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‘What we’re looking for, is how everything works!’  Richard Feynman



Often, you will hear pupils ask, ‘when am I ever going to need science?’. At Kings we are teaching a general science qualification, not just one for those who wish to pursue scientific careers.  Science is not a subject taught solely for a utilitarian end; it fundamentally shifts your perception of the world. Science makes you wiser and grants you greater agency.  

Academic skills/Independent Learners

Wisdom gives way to wonder. A pupil who grasps the intricacy of the universe will always have something to think about. Learning does not kill the ability or desire to think creatively; it beckons an individual towards deeper curiosity. 

Learning science allows you to engage with a novel section of the great conversation. Pupils will learn more scientific knowledge in months than was acquired across thousands of years of human civilisation. When we teach, we are not just passing a torch, we are helping the flame to burn brighter. The legacy of what we teach lasts, leaving pupils with the ability to talk to their family and friends about the ‘why of the world’ for the rest of their lives.

Intellectual Habits

Scientific qualifications are desirable to many employers. The applications of science are enormously beneficial in improving our quality of living, sustainability, and health; therefore, careers in all these areas are widely available. Further to this, science mandates learning content, which challenges our intuitions. The ability to grasp the abstract and manipulate data is highly valued across several sectors. Science qualifications can, therefore, change pupils’ stars.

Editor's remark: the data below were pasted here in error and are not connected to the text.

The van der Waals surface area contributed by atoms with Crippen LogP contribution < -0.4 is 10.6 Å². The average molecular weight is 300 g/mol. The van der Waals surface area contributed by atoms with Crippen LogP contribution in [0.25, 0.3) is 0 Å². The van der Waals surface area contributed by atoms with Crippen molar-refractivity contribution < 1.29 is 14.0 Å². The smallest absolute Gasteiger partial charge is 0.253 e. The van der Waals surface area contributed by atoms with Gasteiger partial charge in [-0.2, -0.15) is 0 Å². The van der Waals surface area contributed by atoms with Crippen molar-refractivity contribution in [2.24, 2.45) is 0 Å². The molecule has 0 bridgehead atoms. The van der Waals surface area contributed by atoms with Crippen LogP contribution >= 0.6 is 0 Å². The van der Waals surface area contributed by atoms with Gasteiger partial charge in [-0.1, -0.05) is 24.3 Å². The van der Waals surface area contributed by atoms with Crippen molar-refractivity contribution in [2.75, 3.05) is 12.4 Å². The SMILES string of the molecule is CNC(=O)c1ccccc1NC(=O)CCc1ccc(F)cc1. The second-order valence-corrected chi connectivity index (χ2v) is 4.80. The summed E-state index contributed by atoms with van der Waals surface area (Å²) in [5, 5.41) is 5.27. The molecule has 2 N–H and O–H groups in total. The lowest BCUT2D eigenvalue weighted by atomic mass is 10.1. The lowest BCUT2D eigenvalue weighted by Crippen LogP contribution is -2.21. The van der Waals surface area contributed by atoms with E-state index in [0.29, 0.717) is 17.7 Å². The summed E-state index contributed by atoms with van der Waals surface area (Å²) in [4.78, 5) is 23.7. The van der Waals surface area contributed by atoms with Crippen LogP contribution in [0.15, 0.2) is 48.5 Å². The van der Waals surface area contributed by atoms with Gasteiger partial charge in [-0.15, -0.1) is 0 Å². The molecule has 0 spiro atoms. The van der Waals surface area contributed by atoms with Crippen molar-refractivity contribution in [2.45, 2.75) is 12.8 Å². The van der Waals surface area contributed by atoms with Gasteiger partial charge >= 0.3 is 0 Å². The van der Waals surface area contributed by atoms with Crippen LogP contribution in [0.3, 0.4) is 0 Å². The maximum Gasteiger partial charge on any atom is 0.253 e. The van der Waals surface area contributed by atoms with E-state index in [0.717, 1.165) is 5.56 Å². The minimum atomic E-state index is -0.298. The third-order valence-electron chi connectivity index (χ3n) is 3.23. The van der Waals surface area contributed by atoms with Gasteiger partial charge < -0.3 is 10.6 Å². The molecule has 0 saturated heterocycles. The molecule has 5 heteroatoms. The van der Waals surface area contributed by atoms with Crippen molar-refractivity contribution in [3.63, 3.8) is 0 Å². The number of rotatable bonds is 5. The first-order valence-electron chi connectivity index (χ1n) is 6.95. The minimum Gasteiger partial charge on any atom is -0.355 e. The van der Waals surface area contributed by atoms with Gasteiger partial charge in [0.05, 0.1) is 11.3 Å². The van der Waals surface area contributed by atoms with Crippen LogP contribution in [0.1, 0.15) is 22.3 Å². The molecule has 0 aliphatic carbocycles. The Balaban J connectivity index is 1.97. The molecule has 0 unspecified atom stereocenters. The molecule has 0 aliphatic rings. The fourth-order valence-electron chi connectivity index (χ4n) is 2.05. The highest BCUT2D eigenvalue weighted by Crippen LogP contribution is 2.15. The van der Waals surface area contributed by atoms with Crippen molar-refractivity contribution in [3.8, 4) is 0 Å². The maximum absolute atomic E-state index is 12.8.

Where pupils’ lives interact with scientific issues, in politics (such as climate change), health (when their doctor prescribes them a medicine they don’t understand), or socially, pupils need to feel they can contribute, challenge, and enquire.


Science tells stories, not just of scientific discovery, but of the existential passion with which those who have come before us had for finding out how the world works. From the conviction of Galileo to the earnest and unsung efforts of women like Rosalind Franklin, science inspires through role models.


To learn science makes the world more inclusive to your existence. No pupil should feel a museum, scientific discovery, or talk is not for them. 


To reap the benefits above, the Science department at Kings Bolton:

  • Rejects the orthodoxy that pupils should learn like expert scientists. Pupils are novices, not experts and need to be taught through high quality, interactive, teacher-led instruction. 

  • Tackles the forgetting curve head on, by utilising spaced practice to ensure pupils build a strong basis of core knowledge; this applies both inside and outside of the classroom.

  • Aims to have no wasted years – a key stage three curriculum which rejects ‘teaching to the exam’ but embraces the need for a curriculum that is both horizontal (making sense within a year) and vertical (adding complexity across years). This objective involves heavily specified ‘core knowledge’ for all units, written and sequenced as the basis for our resources.

  • Produces and uses high-quality, centralised resources, to ensure every pupil gets access to the same curriculum. These resources incorporate large volumes of practice. 

  • Uses demonstrations, stories, analogies, models, and practical work where appropriate to help pupils develop a greater understanding of how science works and connect concrete phenomena with abstract models. 

  • Views the teaching of science specific numeracy and literacy as integrate to preparing our pupils for academic success. 

​2023 - 24 Science Subject Narrative